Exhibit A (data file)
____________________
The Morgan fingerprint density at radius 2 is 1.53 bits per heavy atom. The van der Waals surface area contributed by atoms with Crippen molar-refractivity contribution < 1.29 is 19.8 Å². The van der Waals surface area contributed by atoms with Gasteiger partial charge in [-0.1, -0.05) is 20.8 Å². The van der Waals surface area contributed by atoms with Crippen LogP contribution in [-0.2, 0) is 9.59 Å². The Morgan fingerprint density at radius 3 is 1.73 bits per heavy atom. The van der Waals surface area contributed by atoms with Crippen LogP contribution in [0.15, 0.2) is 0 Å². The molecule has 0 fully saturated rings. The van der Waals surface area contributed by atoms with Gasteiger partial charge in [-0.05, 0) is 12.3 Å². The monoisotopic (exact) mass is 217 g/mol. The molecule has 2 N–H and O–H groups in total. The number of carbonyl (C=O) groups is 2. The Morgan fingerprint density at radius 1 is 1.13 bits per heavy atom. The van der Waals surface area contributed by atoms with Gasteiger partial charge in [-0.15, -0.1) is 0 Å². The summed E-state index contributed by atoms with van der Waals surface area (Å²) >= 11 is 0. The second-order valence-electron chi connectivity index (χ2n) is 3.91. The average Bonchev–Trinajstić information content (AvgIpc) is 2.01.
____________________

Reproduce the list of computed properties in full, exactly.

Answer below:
The Morgan fingerprint density at radius 2 is 1.53 bits per heavy atom. The van der Waals surface area contributed by atoms with Crippen molar-refractivity contribution < 1.29 is 19.8 Å². The van der Waals surface area contributed by atoms with Gasteiger partial charge in [-0.1, -0.05) is 20.8 Å². The van der Waals surface area contributed by atoms with Crippen LogP contribution in [-0.2, 0) is 9.59 Å². The Morgan fingerprint density at radius 3 is 1.73 bits per heavy atom. The van der Waals surface area contributed by atoms with Crippen LogP contribution in [0.15, 0.2) is 0 Å². The molecule has 0 fully saturated rings. The van der Waals surface area contributed by atoms with Gasteiger partial charge in [-0.05, 0) is 12.3 Å². The monoisotopic (exact) mass is 217 g/mol. The molecule has 2 N–H and O–H groups in total. The number of carbonyl (C=O) groups is 2. The Morgan fingerprint density at radius 1 is 1.13 bits per heavy atom. The van der Waals surface area contributed by atoms with Gasteiger partial charge in [-0.15, -0.1) is 0 Å². The summed E-state index contributed by atoms with van der Waals surface area (Å²) >= 11 is 0. The second-order valence-electron chi connectivity index (χ2n) is 3.91. The average Bonchev–Trinajstić information content (AvgIpc) is 2.01.